Another last day

Another Last Day by Alex Lemon is a kind of self-apocalypse in a way we’re all familiar with — the sense that yes, this is all going to end and there’s not much to do about it, so taking an affirmative stance on the end of the world is the closest thing to satisfying control we can achieve. It’s almost auto-accelerationist in a way, as if the coming end for the self would spur others on to making a better set of choices for the future. If only it would get so bad that I could be immolated martyrly everyone else would really have to take some action — a little like the rising sea levels, we all know that once we have a flurry of eels around our feet in the local Waitrose someone might actually think about doing something.

Here’s a couple of snippets:

Alex uses a tone that isn’t unkind. This isn’t suicide poetry. There is self regard, while saying “I am tumbling king” is an undercutting, there is the acceptance of some kind of grandeur about it — even if distant, unrealised and unearned. The language and that presentation of ideas that run against one another (like kenning, discussed here) to form another meaning, like: “a flowering fist.” This could be a fist (a violent symbol of strength, power, etc) flowing from a clenched bud to an open palm (expressing honesty, openness, friendship). Equally when a plant flowers is it taking part in the most vital part of its existence, it is achieving much of what its life is about — and as such — this could be translated as a fist archiving its purpose, arguably to be thrown. Of course, some of it is just undeniably poking at bits of my brain with a candy cane, like:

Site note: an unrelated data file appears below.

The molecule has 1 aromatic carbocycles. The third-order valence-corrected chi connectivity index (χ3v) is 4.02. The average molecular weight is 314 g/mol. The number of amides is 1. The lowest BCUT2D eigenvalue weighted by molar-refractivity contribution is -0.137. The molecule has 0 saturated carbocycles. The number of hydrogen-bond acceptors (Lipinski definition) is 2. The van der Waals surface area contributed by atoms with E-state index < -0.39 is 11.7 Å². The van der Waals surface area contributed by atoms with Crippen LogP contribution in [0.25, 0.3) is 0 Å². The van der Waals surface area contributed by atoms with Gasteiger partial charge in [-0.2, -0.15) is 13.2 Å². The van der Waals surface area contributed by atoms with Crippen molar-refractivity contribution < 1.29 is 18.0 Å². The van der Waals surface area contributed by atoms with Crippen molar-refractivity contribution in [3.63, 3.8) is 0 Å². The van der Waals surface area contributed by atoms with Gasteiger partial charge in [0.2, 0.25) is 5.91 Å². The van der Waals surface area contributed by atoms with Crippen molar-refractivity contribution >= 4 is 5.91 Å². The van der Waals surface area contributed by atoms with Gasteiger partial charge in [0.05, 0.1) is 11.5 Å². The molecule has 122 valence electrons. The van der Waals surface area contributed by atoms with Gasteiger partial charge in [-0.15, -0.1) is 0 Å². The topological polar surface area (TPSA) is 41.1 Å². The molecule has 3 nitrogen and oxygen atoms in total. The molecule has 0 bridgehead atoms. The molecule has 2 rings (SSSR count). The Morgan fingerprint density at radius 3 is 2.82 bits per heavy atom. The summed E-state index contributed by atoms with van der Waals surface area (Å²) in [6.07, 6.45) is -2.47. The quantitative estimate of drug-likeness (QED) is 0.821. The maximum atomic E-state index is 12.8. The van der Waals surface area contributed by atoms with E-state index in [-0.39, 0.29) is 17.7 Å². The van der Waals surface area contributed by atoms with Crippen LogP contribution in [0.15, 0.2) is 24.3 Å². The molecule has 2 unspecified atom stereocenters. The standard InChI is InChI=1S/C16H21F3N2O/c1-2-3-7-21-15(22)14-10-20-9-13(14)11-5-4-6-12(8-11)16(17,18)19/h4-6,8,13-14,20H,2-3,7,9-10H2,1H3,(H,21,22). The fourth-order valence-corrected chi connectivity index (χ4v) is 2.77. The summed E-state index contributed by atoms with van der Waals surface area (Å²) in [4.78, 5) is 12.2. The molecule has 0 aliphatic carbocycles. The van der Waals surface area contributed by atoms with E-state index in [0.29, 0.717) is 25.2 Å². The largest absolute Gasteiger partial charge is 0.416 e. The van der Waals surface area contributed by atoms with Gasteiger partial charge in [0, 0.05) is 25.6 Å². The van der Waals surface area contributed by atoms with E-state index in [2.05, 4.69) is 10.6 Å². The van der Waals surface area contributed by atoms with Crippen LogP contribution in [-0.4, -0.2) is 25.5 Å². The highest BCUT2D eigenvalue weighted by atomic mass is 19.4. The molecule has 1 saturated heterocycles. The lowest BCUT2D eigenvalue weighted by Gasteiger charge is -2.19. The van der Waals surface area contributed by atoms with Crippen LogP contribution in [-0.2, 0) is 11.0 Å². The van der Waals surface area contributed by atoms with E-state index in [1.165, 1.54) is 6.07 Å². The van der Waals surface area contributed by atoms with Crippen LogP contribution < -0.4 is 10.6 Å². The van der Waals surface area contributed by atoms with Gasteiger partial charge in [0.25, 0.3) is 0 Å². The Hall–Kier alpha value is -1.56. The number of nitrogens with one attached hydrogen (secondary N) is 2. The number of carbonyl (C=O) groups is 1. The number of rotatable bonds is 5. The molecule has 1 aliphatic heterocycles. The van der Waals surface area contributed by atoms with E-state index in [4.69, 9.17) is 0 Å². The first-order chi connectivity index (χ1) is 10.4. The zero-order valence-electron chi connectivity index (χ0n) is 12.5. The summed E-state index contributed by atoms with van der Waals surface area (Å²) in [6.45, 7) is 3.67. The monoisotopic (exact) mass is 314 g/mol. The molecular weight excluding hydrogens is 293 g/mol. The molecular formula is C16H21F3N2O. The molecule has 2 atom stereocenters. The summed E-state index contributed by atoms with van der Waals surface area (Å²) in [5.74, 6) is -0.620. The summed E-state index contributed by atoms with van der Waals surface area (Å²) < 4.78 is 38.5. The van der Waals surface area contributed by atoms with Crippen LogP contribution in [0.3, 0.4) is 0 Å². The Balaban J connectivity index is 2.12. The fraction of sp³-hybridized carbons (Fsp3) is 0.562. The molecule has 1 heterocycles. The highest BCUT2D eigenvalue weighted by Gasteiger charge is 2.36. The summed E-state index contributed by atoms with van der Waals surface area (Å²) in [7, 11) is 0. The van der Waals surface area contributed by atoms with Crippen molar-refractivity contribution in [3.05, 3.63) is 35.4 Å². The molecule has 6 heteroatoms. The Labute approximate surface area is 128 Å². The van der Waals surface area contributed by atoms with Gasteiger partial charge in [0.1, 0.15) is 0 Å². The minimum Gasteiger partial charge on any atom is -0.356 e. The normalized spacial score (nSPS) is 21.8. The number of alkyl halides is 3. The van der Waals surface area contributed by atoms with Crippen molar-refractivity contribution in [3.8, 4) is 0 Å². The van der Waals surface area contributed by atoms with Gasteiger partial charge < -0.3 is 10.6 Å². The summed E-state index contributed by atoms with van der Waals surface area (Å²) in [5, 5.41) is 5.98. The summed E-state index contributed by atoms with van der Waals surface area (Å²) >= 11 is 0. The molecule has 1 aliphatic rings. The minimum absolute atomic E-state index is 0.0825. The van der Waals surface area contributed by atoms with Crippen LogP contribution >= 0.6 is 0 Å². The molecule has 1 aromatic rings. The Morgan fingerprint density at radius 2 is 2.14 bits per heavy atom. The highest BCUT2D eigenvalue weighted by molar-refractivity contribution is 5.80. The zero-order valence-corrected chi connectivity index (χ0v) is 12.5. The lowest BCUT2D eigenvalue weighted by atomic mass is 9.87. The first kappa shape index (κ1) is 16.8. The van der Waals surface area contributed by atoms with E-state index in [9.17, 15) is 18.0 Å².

“The day ungloving suddenly”

There’s poems later of bodily destruction, and not just the death of the conceptual self — being eaten by fish, being drown and made soft by the water so the flesh will hold any shape. These passages show the tenderness of all Another Last Day, that despite the early sense of accelerationism, the body is still present and our main way of expressing our weakness.

M S Merwin died recently — and if you’re like me you’ve probably only heard the name before in reference to his studies of Ezra Pound in passing. If you’re not like me you may not have been introduced to Merwin’s work until the last couple of weeks where there has been a collective outpouring of his very good words across twitter.

In this interview in the Paris Review we learn about how the deep ecological stance of his work is influenced by his sense of powerlessness in childhood, with the obvious parallels in the world’ paraylsis on inevitable ecological catastrophe.

There is also a nice part on the problems of liking Ezra Pound, explaining the difficulty of trying to enjoy the Cantos as an intellectually coherent piece.

This interview with Mike Corrao about his very weird work from 11:11 Press, Gut Text explores the differences between film and literature in a way that doesn’t just crunch down to the argument of “it’s all art and thinking right”

It also covers the power of skimming, which is an interesting thing for a writer to want from their readers. It could be thought of a lack of engagement, but because of the comparison to film here there is an idea of passively taking something in and letting it process behind the scenes later.

Thanks for reading Etch To Their Own, the written version of taking me to the pub with books in it. The me in the previous sentence? That would be @CJEggett. The best thing about that M S Merwin interview above is that I discovered that he lives in Hawaii in a place called Hai’ku — which is a fun place to live in one of the smallest states — we assume there’s three streets and the one in the middle is a bit longer than the other two. Sammy sent me this, which is in part an incredible poem, part a note on all the times she had to pick up orphaned sentences for me. Speaking of Sam, can you help her find this poem? This is a great title for a poem, and it delivers. I do really like the crossing out in that last one. Possibilities are a set of lies created by destiny — but that doesn’t mean we shouldn’t try to find the most fun lies to enjoy together.

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